2. 2. In contrast According to Kang et al. (2007), an intensification of atmospheric circulation and increase of sea-surface and air temperatures, resulting in intensified moisture availability and moisture transport, have been a major cause for the increase of ice-core accumulation over the Mt. Nyainquentanglha region since 1980s. RATIONALE AND METHODS The aim of this study is to analyze the topography of Nyainqentanglha mountain range and to find out the linkages between erosion, climate and tectonics, and to determine which played the dominant role in the development of mountain range. DEM; seed point of catchment and a glacier ELA dataset of the study area has been collected for analysis. TAS GIS and MATLAB have been used for the investigation and illustration purpose. To determine the catchment size, holes within the DEM has been filled first to model the stream flow uninterruptedly. Then using the FD8Quinn algorithm Specific Contributing Area (SCA) has been determined. Visually 79 major catchments have been identified then with the help of their grid reference a Seed Point file has been created which contains these outlets co-ordinates. Afterwards, watersheds have been delineated with TAS and converted to vector for area calculation. Min, max and avg. elevation and average slope from DEM has been extracted for further evaluation. Swath analysis in MATLAB has been also performed to visualise the physical scenario across the range. Swath analysis simplifies the topographic data for better understanding and observations. This practice is also termed as data reduction technique. To extract and analyze data (i.e. correlation with ELA glacier and elevation) from the complex data structures of DEM (i.e. plan view) and to make insights and decision from it (i.e. following the glacial buzzsaw hypothesis?). During this process a DEM is divided into number of clusters based on visual and statistical symmetry. Then considering variation of the field along or across the range, orientation of Swath is determined. To cover the identical area within one frame as well as considering the length of range, width of the Swath frame is figured out. Each swath frame records the maximum, minimum, and average elevation for each pixel band. To cover near about eight identical zone across the range in terms of catchment size, and to visualize the difference between the northern catchments (1-46) and southern catchments (47-79), swath width has been fixed at 25 km (Fig. 3; Fig. 4). Orientation of the swath frame has been fixed across the range (perpendicular with the longer axis of the range) to visualize the difference between north and south catchments. During this process each swath frame recorded the maximum, minimum, and average elevation for each pixel band (90m by 25 km) perpendicular to the 25–40 km swath length (Fig. 4). Similar type of approach has been adopted by Dortch et al. (2011) to determine the longitudinal topographic variation of the central Ladakh Range and Kühni and Pfiffner (2001) in case of topographic analyses of Swiss Alps mountain belts along cross-sections perpendicular to the main structures of different orogens. Fig. 3 Catchments shape and location; ID: 1-46, northern side catchments; ID: 47-79 southern side catchments Swath Analysis: Glaciers concentrate within the elevation of 5500 – 6000 meter (Fig. 8; Swath 1 – Swath 6). In swath 1 and 2 glaciers distributes evenly within the two regions. But in swath 3-6 glaciers concentrates largely in the southern region (right hand side of the Divide). No glaciers have been found in swath 7-8, comparatively lower altitude region of both zones (Fig. 8). RESULTS Spatial Pattern of Catchment Size: area of northern catchments (1-46) range between 1.65 ~ 86.33 with an average of 24.55 Whereas area of southern catchment lies between 7.44 ~ 250.7 with an average of 47.81 (Fig. 5). Southern part of the range contains an exceptional catchment area of 250.7 which increased the average value of this part, while the normal average is slightly higher than the northern part (Fig. 5). Elevation vs. Catchment Size: In case of smaller catchments, southern parts have lower higher elevation than the northern. But the reverse scenario exists in case of bigger catchments, higher maximum elevation for southern zone (Fig. 6). In both cases southern catchments have lower minimum elevation than northern, resulting higher relief in the southern zone (Fig. 8). In case of increase in catchment area for both zones after certain point elevation decreased, with couple of exceptions for southern zone. A positive but weak trend can be seen for maximum (R2 = 0.352) and average elevation (R2 = 0.297) and catchment size. Whereas a negative but very weak correlation can be seen for minimum elevation (R2 = 0.041). Average Slope vs. Catchment Size: For both smaller and larger catchments, southern zone have higher average slope than the northern zone. Southern zones slope range between 24.81 0 ~ 18.140 (degree), with an average of 22.470. In contrast, northern catchments average slope lies between 21.95 0 ~ 14.090, with an average of 18.960. [2] Glaciers are closely related with the maximum and average elevation line in swath 1-3. But due to the presence of some exceptional peak in the southern zone (Fig. 6), glaciers correlate with the average elevation line in swath 4-6. DISCUSSION Concentration of high proportion of catchment area (Fig. 6) within the range (5500 – 6000) of glacier equilibrium line altitudes (ELA) (Fig. 8) suggesting that operation of a Glacial Buzzsaw denudation mechanism effective in reducing surface topography above the snowline and concentrating it at the snowline (Brozović et al., 1997; Egholm et al., 2009). This result supports the findings of Brozović et al. (1997), Montgomery et al., (2001), Mitchell and Montgomery (2006) and Brocklehurst and Whipple (2002) that glaciated orogens in the Himalayas, the Andes, the Cascade Range, and the Sierra Nevada (USA) hold a striking coincidence of snowline altitudes, glacier equilibrium line altitudes (ELA) and elevations with a high proportion of surface area. On the other hand some anomalies/exceptions exist in the southern zone of the range, by the presence of some exceptional peak (Fig. 8; swath 4-5). This has been has termed as Teflon Peak by Anderson (2005), which cannot be well described through glacial buzzsaw. So the range is better characterized as a non-uniform scooping of the landscape between high hard slippery Teflon peaks (Anderson, 2005).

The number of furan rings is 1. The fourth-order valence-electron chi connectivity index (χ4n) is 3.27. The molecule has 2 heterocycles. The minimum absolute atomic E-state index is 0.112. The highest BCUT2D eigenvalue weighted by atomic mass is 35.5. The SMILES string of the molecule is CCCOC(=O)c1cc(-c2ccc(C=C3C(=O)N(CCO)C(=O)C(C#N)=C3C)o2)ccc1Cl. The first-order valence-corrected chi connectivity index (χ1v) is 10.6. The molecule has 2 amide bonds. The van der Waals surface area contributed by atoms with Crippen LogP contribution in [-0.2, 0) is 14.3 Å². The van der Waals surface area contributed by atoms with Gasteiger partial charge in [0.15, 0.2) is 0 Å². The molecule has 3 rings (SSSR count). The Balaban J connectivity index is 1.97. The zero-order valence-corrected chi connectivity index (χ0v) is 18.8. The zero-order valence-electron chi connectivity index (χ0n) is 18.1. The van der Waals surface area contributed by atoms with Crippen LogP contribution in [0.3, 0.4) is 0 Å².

3. 3. Fig. 4 Swath profile location and orientation; red box – swath frame, blue points – glacier location Fig. 5 Spatial pattern of catchment size Fig. 6 Elevation vs. catchment size; elevation: minimum (circles), average (squares) and maximum (triangles); marker: filled (northern), hollow (southern); trend lines: min. elevation – green line, avg. elevation – yellow line, max elevation – red line; R2 = square of the correlation coefficient between the regression line and basin data Fig. 7 Average slope vs. catchment size Fig. 8 Swath Profile of the Range; lines: blue – max elevation, red – avg. elevation, green – min elevation; black points – glacier location; [3]
  4. 4. According to Anderson (2005, 2010), during glacial buzzsaw process glaciers erode along the slope which make it more steeper. This proposition can be supported through the result of Fig. 7, stating steeper peaks in the southern zone, where majority of the glaciers exists (Fig. 8; swath 2-6). High relief has been experienced from the swath profile (Fig. 8; swath 1-5) of the range in the southern zone. This can be explained by the proposition of Molnar and England (1990), “glaciations have been assumed to increase average relief mainly by incising valley systems, leaving high elevation peaks and hill slopes almost unaffected, and producing significant isostatically driven peak uplift”. CONCLUSIONS Mountains of Nyainqentanglha range follow the glacial buzzsaw hypothesis. With some exceptions in the southern catchments termed as Teflon peak in geology. Glaciers clusters largely in the southern zone due to higher altitudes. In another sense presence of the glaciers played the crucial role for the development of this higher altitude through more erosion therefore uplift feedback from the inner tectonics. Influence of local climate is also very crucial behind the formation and development of mountains as well as glaciers, which can be said in reverse way also (Molnar and England, 1990; Anders et al., 2010; Dahlen and Suppe, 1988; Egholm et al., 2009; Molnar, 2009; Willett et al., 2003). This study echoes the complex interrelations of tectonics, erosion and climate during the development of a mountain range, which is driving researchers of modern times in the domain of geology to unravel the hidden layers of this relationship. Brocklehurst, S.H. and Whipple, K.X. (2002). Glacial Erosion and Relief Production in the Eastern Sierra Nevada, California. Geomorphology, 42(1–2), pp.1–24. Brozović, N., Burbank, D.W. and Meigs, A.J. (1997). Climatic Limits on Landscape Development in the Northwestern Himalaya. Science, 276(5312), pp.571–574. Burbank, D.W. et al. (1996). Bedrock Incision, Rock Uplift and Threshold Hillslopes in the Northwestern Himalayas. Nature, 379(6565), pp.505– 510. Dahlen, F.A. and Suppe, J. (1988). Mechanics, Growth, and Erosion of Mountain Belts. Geological Society of America Special Papers, 218, pp.161– 178. Dortch, J.M. et al. (2011). Asymmetrical Erosion and Morphological Development of the Central Ladakh Range, Northern India. Geomorphology, 135(1–2), pp.167–180. Egholm, D.L. et al. (2009). Glacial Effects Limiting Mountain Height. Nature, 460(7257), pp.884–887. Kang, S. et al. (2007). Annual Accumulation in the Mt. Nyainqentanglha Ice Core, Southern Tibetan Plateau, China: Relationships To Atmospheric Circulation over Asia. Arctic, Antarctic, and Alpine Research, 39(4), pp.663–670. REFERENCES Kühni, A. and Pfiffner, O.A. (2001). The Relief of the Swiss Alps and Adjacent Areas and Its Relation to Lithology and Structure: Topographic Analysis from a 250-m DEM. Geomorphology, 41(4), pp.285–307. Anders, A.M., Mitchell, S.G. and Tomkin, J.H. (2010). Cirques, Peaks, and Precipitation Patterns in the Swiss Alps: Connections among Climate, Glacial Erosion, and Topography. Geology, 38(3), pp.239–242. Mitchell, S.G. and Montgomery, D.R. (2006). Influence of a Glacial Buzzsaw on the Height and Morphology of the Cascade Range in Central Washington State, USA. Quaternary Research, 65(1), pp.96–107. Anderson, R.S. (2005). Teflon Peaks: The Evolution of High Local Relief in Glaciated Mountain Ranges. AGU Fall Meeting Abstracts, -1, p.04. Molnar, P. (2009). The State of Interactions Among Tectonics, Erosion, and Climate: A Polemic. GSA Today, 19(7), pp.44–45. Bolch, T. et al. (2010). A Glacier Inventory for the Western Nyainqentanglha Range and the Nam Co Basin, Tibet, and Glacier Changes 1976– 2009. The Cryosphere, 4(3), pp.419– 433. Molnar, P. and England, P. (1990). Late Cenozoic Uplift of Mountain Ranges and Global Climate Change: Chicken or Egg? Nature, 346(6279), pp.29–34. [4] Montgomery, D.R., Balco, G. and Willett, S.D. (2001). Climate, Tectonics and the Morphology of the Andes. Geology, 29(7), p.579. Pan, Y. and Kidd, W.S.F. (1992). Nyainqentanglha Shear Zone: A Late Miocene Extensional Detachment in the Southern Tibetan Plateau. Geology, 20(9), p.775. Pinter, N. and Brandon, M.T. (2005). How Erosion Builds Mountains. Scientific American, 15, pp.74–81. Quanru, G. et al. (2006). The Eastern Himalayan Syntaxis: Major Tectonic Domains, Ophiolitic Mélanges and Geologic Evolution. Journal of Asian Earth Sciences, 27(3), pp.265–285. USGS. (1999). The Himalayas: Two Continents Collide. U.S. Geological Survey. [online]. Available from: ya.html [Accessed January 5, 2014]. Wang, X. et al. (2013). Glacier and Glacial Lake Changes and their Relationship in the Context of Climate Change, Central Tibetan Plateau 19722010. Global and Planetary Change, 111, pp.246–257. Willett, S. et al. (2003). Dynamic Interactions between Tectonics, Climate, and Earth Surface Processes. In D. D. Pollard, ed. New Departures in Structural Geology and Tectonics. Denver Colorado: Tectonics Program , Earth Sciences Division, and Nationa l Science Foundation (GEO/EAR), pp. 32–40. [online]. Available from: F/new_departures.pdf [Accessed January 5, 2014]. Zeitler, P.K. et al. (2001). Erosion, Himalayan Geodynamics, and the Geomorphology of Metamorphism. GSA Today, 11(1), pp.4–9. ACKNOWLEDGEMENT Author expresses his gratitude towards Dr Jason Dortch, Lecturer in Physical Geography, SEED, University of Manchester for his continuous guidance during the course of this study and specially for the MATLAB script. Author is also thankful to Emma Shuttleworth (GTA) for her assistance during the surgery works.